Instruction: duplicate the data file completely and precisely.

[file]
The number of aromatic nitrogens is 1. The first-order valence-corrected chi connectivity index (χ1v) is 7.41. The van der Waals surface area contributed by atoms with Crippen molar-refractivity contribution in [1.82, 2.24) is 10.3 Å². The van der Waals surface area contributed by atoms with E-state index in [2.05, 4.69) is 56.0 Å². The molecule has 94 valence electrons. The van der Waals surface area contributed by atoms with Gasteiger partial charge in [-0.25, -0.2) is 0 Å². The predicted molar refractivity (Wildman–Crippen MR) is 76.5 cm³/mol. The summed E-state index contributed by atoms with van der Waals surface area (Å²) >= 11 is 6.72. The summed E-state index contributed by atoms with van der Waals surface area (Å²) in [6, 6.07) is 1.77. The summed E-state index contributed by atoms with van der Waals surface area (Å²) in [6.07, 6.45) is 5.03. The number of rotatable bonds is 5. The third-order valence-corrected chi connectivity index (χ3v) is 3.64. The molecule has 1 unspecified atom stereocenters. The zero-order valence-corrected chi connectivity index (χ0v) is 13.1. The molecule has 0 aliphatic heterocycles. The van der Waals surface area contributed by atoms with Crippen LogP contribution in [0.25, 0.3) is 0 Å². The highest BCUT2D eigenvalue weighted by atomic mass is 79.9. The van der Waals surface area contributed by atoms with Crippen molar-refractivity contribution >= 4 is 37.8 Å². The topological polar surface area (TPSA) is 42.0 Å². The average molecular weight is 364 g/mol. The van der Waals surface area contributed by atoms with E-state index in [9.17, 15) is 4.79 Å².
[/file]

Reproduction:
The number of aromatic nitrogens is 1. The first-order valence-corrected chi connectivity index (χ1v) is 7.41. The van der Waals surface area contributed by atoms with Crippen molar-refractivity contribution in [1.82, 2.24) is 10.3 Å². The van der Waals surface area contributed by atoms with E-state index in [2.05, 4.69) is 56.0 Å². The molecule has 94 valence electrons. The van der Waals surface area contributed by atoms with Gasteiger partial charge in [-0.25, -0.2) is 0 Å². The predicted molar refractivity (Wildman–Crippen MR) is 76.5 cm³/mol. The summed E-state index contributed by atoms with van der Waals surface area (Å²) >= 11 is 6.72. The summed E-state index contributed by atoms with van der Waals surface area (Å²) in [6, 6.07) is 1.77. The summed E-state index contributed by atoms with van der Waals surface area (Å²) in [6.07, 6.45) is 5.03. The number of rotatable bonds is 5. The third-order valence-corrected chi connectivity index (χ3v) is 3.64. The molecule has 1 unspecified atom stereocenters. The zero-order valence-corrected chi connectivity index (χ0v) is 13.1. The molecule has 0 aliphatic heterocycles. The van der Waals surface area contributed by atoms with Crippen LogP contribution in [0.25, 0.3) is 0 Å². The highest BCUT2D eigenvalue weighted by atomic mass is 79.9. The van der Waals surface area contributed by atoms with Crippen molar-refractivity contribution >= 4 is 37.8 Å². The topological polar surface area (TPSA) is 42.0 Å². The average molecular weight is 364 g/mol. The van der Waals surface area contributed by atoms with E-state index in [9.17, 15) is 4.79 Å².